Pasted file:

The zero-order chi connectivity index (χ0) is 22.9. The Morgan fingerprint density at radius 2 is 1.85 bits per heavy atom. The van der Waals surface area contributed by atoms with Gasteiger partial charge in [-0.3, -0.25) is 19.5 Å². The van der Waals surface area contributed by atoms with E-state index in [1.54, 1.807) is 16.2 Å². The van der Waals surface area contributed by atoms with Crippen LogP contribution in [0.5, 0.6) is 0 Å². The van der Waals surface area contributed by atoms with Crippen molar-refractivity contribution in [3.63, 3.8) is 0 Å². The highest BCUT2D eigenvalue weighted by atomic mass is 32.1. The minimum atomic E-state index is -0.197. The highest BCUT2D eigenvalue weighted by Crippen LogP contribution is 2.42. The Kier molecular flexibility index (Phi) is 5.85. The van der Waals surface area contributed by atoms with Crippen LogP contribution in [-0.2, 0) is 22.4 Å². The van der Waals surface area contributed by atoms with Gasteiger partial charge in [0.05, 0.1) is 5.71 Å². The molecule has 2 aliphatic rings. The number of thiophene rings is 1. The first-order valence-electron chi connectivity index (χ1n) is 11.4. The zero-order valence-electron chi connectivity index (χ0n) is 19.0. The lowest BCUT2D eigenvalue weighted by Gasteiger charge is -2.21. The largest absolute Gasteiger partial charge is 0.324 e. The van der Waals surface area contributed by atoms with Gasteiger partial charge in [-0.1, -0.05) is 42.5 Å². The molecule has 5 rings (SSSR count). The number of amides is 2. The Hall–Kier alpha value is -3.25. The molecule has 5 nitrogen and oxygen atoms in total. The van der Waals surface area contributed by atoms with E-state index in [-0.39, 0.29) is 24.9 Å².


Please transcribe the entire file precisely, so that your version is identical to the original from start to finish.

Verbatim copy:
The zero-order chi connectivity index (χ0) is 22.9. The Morgan fingerprint density at radius 2 is 1.85 bits per heavy atom. The van der Waals surface area contributed by atoms with Gasteiger partial charge in [-0.3, -0.25) is 19.5 Å². The van der Waals surface area contributed by atoms with E-state index in [1.54, 1.807) is 16.2 Å². The van der Waals surface area contributed by atoms with Crippen LogP contribution in [0.5, 0.6) is 0 Å². The van der Waals surface area contributed by atoms with Crippen molar-refractivity contribution in [3.63, 3.8) is 0 Å². The highest BCUT2D eigenvalue weighted by atomic mass is 32.1. The minimum atomic E-state index is -0.197. The highest BCUT2D eigenvalue weighted by Crippen LogP contribution is 2.42. The Kier molecular flexibility index (Phi) is 5.85. The van der Waals surface area contributed by atoms with Crippen LogP contribution in [-0.2, 0) is 22.4 Å². The van der Waals surface area contributed by atoms with Gasteiger partial charge in [0.05, 0.1) is 5.71 Å². The molecule has 2 aliphatic rings. The number of thiophene rings is 1. The first-order valence-electron chi connectivity index (χ1n) is 11.4. The zero-order valence-electron chi connectivity index (χ0n) is 19.0. The lowest BCUT2D eigenvalue weighted by Gasteiger charge is -2.21. The largest absolute Gasteiger partial charge is 0.324 e. The van der Waals surface area contributed by atoms with Gasteiger partial charge in [-0.1, -0.05) is 42.5 Å². The molecule has 5 rings (SSSR count). The number of amides is 2. The Hall–Kier alpha value is -3.25. The molecule has 5 nitrogen and oxygen atoms in total. The van der Waals surface area contributed by atoms with E-state index in [-0.39, 0.29) is 24.9 Å².